Blackcap

Sylvia atricapilla

أبو قلنسوة (الشمّاس، أبو سمرة)

Status: Abundant

Systematic: The Blackcap belongs to the Sylviidae family in the Passeriformes order.

Distribution in Palestine: it's a common passage migrate and a scarce winterer. During the migration seasons we can expect hosts on both eucalyptus trees and callistemon; together with other warblers, such as Lesser Whitethroat. At autumn, many hunt for insects in mulberry trees, so they enjoy both fruits as well as the insects, along with the Lesser Whitethroat, Garden Warblers and Barred Warblers. Many individuals remain to winter in Palestine.

Conservation status: Last concern (LC)

Habitat: It likes shady forests with well-developed sub-forest, parks and gardens with low vegetation.

Identification: This warbler has a solid body structure, an "average plus" size. The male has a beautiful black cap, and the female has a brown one. Upper body is olive-grey and lighter grey lower parts. The tail is long, without white borders.

Behavior: It's active, bouncy and noisy - as opposed to typical "Sylvia" warblers.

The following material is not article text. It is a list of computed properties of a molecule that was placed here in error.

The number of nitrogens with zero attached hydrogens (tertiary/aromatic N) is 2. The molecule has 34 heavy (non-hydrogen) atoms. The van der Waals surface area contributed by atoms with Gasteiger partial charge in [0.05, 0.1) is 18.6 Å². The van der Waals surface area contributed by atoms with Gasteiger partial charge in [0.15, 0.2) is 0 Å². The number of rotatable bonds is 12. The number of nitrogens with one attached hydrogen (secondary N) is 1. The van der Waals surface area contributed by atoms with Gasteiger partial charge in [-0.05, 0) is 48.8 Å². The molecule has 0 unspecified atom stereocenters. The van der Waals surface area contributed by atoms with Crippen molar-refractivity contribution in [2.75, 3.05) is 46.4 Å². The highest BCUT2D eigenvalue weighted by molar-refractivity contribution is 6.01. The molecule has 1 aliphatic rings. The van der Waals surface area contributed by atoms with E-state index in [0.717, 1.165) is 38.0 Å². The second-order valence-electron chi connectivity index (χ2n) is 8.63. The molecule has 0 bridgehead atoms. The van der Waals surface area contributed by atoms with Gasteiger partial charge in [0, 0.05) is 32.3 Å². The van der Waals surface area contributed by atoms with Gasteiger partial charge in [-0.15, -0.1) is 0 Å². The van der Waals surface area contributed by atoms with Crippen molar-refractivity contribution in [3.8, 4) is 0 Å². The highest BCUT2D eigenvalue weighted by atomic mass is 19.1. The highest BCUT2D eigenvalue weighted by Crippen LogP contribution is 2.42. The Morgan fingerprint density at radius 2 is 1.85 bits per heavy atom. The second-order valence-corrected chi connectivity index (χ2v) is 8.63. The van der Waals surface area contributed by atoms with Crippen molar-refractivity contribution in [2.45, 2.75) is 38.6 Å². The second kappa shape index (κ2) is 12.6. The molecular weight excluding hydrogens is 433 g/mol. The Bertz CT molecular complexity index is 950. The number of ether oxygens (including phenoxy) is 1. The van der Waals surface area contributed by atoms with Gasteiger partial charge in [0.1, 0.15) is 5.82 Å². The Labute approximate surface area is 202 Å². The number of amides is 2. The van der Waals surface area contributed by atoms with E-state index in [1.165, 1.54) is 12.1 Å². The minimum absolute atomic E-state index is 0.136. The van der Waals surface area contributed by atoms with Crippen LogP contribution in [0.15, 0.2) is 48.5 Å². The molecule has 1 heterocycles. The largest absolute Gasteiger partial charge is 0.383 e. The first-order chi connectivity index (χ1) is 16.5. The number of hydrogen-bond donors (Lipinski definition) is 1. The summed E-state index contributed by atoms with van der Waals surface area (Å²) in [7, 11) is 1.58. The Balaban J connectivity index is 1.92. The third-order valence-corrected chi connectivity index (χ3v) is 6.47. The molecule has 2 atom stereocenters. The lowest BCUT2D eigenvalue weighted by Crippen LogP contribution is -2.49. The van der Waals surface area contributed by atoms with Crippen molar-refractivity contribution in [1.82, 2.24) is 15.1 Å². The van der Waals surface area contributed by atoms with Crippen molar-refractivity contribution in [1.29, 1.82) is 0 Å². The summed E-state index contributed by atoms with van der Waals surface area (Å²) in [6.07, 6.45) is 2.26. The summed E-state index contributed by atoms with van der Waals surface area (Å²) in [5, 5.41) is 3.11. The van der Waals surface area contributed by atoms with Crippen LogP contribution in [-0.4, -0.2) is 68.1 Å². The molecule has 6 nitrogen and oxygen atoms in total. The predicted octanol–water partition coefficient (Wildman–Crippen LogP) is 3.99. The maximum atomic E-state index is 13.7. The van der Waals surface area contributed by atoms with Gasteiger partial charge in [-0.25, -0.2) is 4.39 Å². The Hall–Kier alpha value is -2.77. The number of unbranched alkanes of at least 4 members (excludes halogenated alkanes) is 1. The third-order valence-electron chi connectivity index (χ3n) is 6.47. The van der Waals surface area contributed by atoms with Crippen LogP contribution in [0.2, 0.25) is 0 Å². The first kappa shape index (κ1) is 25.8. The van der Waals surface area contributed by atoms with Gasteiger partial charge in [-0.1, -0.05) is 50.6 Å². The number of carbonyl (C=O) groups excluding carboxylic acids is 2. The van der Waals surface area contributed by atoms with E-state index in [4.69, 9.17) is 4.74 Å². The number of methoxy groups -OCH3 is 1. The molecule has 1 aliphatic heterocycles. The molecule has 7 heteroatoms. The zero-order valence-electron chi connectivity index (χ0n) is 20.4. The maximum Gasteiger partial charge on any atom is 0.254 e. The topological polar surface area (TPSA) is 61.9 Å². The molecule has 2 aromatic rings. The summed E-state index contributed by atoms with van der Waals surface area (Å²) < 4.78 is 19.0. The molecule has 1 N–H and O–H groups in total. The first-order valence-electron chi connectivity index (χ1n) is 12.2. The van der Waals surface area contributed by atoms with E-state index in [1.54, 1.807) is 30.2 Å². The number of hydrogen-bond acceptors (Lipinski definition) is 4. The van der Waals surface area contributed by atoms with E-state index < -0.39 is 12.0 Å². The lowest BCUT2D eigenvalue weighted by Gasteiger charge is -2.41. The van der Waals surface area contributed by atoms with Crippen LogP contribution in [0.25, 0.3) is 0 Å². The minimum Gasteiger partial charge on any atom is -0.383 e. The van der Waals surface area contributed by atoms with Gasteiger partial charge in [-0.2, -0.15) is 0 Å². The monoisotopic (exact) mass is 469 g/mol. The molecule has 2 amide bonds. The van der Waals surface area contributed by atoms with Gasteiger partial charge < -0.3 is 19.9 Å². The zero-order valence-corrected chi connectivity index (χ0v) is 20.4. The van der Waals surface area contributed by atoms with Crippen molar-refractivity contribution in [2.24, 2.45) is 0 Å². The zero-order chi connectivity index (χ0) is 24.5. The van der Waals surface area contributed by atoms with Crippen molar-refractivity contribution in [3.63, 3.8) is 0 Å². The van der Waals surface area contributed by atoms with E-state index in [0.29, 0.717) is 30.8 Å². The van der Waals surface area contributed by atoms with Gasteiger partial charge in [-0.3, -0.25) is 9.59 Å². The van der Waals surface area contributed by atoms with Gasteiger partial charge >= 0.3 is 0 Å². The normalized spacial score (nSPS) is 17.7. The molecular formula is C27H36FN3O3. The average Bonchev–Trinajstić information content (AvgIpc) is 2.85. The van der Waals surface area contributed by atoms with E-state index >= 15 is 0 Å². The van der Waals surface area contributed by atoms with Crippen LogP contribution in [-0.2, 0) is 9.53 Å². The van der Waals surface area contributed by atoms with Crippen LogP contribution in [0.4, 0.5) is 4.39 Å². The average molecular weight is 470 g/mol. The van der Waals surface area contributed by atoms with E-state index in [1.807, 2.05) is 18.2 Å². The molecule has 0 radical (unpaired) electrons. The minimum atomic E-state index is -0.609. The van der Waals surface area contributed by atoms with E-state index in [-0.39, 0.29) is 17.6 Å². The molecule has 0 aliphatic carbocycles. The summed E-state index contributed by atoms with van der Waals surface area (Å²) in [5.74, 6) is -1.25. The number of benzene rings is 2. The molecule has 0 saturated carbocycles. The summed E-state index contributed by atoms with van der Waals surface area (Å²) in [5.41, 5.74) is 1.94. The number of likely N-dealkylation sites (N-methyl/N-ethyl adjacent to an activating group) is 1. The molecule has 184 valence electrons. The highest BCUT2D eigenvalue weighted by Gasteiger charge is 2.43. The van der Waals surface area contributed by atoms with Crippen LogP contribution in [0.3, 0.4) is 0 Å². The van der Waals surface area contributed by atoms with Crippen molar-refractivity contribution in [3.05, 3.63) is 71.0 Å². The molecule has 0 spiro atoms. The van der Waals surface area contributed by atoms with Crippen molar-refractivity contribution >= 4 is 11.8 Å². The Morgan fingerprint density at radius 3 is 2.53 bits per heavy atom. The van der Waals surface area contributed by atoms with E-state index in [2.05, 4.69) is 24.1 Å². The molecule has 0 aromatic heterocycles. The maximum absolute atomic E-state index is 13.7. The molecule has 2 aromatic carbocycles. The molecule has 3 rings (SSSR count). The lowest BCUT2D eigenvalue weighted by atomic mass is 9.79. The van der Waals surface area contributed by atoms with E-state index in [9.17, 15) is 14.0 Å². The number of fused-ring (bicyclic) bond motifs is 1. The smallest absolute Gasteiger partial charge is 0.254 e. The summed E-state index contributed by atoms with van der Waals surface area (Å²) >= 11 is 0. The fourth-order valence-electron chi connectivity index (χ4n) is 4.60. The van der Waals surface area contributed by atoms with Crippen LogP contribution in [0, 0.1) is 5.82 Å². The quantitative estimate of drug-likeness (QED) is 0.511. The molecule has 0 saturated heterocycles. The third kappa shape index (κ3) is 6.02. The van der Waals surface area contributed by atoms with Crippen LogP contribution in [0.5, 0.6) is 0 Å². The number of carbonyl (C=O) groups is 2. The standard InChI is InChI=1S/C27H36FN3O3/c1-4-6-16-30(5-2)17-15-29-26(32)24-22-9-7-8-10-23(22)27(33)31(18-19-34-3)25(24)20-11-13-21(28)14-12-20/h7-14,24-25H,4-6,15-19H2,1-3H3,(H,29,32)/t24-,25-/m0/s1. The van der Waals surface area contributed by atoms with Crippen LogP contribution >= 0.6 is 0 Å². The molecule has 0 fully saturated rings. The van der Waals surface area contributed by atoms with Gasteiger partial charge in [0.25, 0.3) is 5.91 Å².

Breeding: Male Blackcaps start singing before the females, especially in the spring; then they catch the best territories and attract females with their beautiful song, protrude their cap's feathers and shaking their wings. In many cases the male builds some "sketches" of nest, but the female will take the final decision, as well as the task of completing the construction.

Weight and size: Body length: 13-15 cm. Weight: 18 - 25g.

Dangers and threats: In nesting areas a lot of Blackcaps are hunted down by Sparrowhawks. During the migration the Hobby take the Sparrowhawks' place.

Similar species not to confuse with: Garden warbler resemble Blackcap, but smaller with no cap. Arabian warbler has lighter under-parts, and the black patch on the head reaches under the eye and includes the cheek. Orphean Warbler also resembles a bit Blackcap, but it has white tail borders, white throat, and pale eyes.

Cool facts: During the spring, many individuals seen with yellow patches on their chests, and often misidentified. The reason for those patches is flower pollen.